Approximately 71% of the patients with pSS present with extraglandular manifestations [48] (Table 1). Of those, lymphoma has the highest mortality [49]. A large cohort study reported a nearly 5-fold higher relative risk in pSS patients with a life-time risk of approximately 10% [50, 51]. The most common subtype is the mucosa-associated lymphoid tissue (MALT) lymphoma often seen in the parotid glands, which is usually a low-grade indolent neoplasm [52, 53]. Clinical risk factors include persistent, unilateral salivary gland enlargement, lymphadenopathy, splenomegaly, skin vasculitis, cryoglobulinemia and the development of glomerulonephritis [54, 55]. Laboratory-assessed biological risk factors for lymphoma in pSS include cryoglobulinemia, lymphopenia (especially low total numbers of CD4+ T cells), hypocomplementia, increased serum BAFF and the presence of a monoclonal component in serum or urine [27, 54, 56]. Articular involvement in pSS predominantly consists of symmetric, intermittent, nonerosive arthropathy [57, 58]. Arthritis is less common and occurs in approximately 16% of pSS patients and mostly involves proximal interphalangeal joints (35%), metacarpal-phalangeal joints (35%) and wrists (30%) [58, 59]. Approximately 10-20% of pSS patients develop interstitial lung disease (ILD)[60]. In general, patients will have evidence of both airway disease and ILD by radiographs (plain X-ray and/or CT-scan) and pulmonary biopsy [60]. Another study reported that patients with pSS who do not have pulmonary symptoms already may have radiographic or computed tomography (CT) scan abnormalities (22%) or an impaired pulmonary function test [61]. The most frequently observed CT patterns consist of interstitial pneumonia, centrilobular abnormalities and lymphoproliferative disease [61]. This emphasizes that a frequent pulmonary function test or a high-resolution CT-scan should be performed in the follow-up of pSS patients with and without pulmonary complaints. The most common histopathological phenotype of ILD in pSS is nonspecific interstitial pneumonia (NSIP), which has been reported in approximately 45% of the pSS patients with ILD [62, 63]. ILD is difficult to treat and results in an increase of dry cough and dyspnea, leading to decreased quality of life. ILD is usually treated with glucocorticoids but other immunosuppressive drugs are also available, such as azathioprine, mycophenolate mofetil, cyclophosphamide and cyclosporine [64, 65]. Furthermore, renal involvement is common and includes a wide spectrum of manifestations, of which interstitial nephritis is the most prevalent [66, 67]. Consistent screening for renal function is important since renal failure (defined as a glomerular filtration rate < 60 ml/min) occurs in approximately 24% of the pSS patients [68]. There is no standardized treatment of renal involvement in pSS. Glucocorticoids are the treatment of first choice in tubulointerstitial nephritis, whereas other immunosuppressive drugs are only shown effective in a small study (mycophenolate mofetil) or not effective at all during the induction phase (cyclophosphamide) [69, 70]. Neurological involvement in pSS includes both the peripheral and central nervous systems. In many patients, neurologic symptoms precede the onset of other signs and symptoms of pSS [71, 72]. In general, intravenous corticosteroids are first-line therapy for patients with pSS associated neuropathy. Cyclophosphamide or intravenous immunoglobulins can be used in patients who do not improve with corticosteroids [72-74].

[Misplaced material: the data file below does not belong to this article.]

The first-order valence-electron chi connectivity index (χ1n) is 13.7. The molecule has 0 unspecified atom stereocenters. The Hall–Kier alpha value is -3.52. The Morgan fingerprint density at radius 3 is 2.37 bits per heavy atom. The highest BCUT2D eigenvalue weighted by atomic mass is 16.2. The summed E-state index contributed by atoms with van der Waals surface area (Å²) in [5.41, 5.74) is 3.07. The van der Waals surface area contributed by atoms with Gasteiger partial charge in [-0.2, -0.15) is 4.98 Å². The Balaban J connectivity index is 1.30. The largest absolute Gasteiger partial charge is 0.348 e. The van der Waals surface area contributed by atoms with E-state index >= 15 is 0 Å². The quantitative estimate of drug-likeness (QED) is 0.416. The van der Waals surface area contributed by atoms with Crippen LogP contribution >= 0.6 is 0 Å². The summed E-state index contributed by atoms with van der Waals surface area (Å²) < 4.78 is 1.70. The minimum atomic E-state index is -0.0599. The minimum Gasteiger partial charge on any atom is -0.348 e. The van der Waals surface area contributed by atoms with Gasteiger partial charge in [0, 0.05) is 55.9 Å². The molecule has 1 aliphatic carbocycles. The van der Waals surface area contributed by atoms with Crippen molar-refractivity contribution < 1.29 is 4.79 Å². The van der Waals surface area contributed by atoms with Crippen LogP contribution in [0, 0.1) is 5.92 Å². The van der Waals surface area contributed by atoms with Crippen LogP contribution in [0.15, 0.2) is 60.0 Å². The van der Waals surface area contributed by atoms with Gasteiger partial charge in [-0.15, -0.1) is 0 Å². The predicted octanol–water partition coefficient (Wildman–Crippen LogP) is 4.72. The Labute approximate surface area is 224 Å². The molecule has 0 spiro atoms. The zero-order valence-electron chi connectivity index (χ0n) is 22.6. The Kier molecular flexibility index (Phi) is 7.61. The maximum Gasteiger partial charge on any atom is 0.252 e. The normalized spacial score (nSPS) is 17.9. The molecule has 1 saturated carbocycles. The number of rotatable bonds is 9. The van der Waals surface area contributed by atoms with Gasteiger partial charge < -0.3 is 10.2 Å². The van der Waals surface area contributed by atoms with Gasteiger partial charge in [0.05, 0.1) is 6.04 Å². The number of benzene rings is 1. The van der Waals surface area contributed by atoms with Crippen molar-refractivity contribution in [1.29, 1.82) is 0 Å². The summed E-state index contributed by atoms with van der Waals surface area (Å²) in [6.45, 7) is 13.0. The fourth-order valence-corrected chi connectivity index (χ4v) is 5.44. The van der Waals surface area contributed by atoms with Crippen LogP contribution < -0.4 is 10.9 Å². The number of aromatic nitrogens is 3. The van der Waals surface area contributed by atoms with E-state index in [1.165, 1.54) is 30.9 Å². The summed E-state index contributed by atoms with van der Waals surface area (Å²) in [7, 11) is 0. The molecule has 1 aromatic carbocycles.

By performing the ESSDAI in pSS patients on a regular basis, all the above discussed systemic manifestations can be recognized. pSS is also associated with hepatitis C (12%), autoimmune thyroid disease (10%), autoimmune chronic active hepatitis (2%) and primary biliary cirrhosis (5%), but the ESSDAI does not include these diseases [75, 76].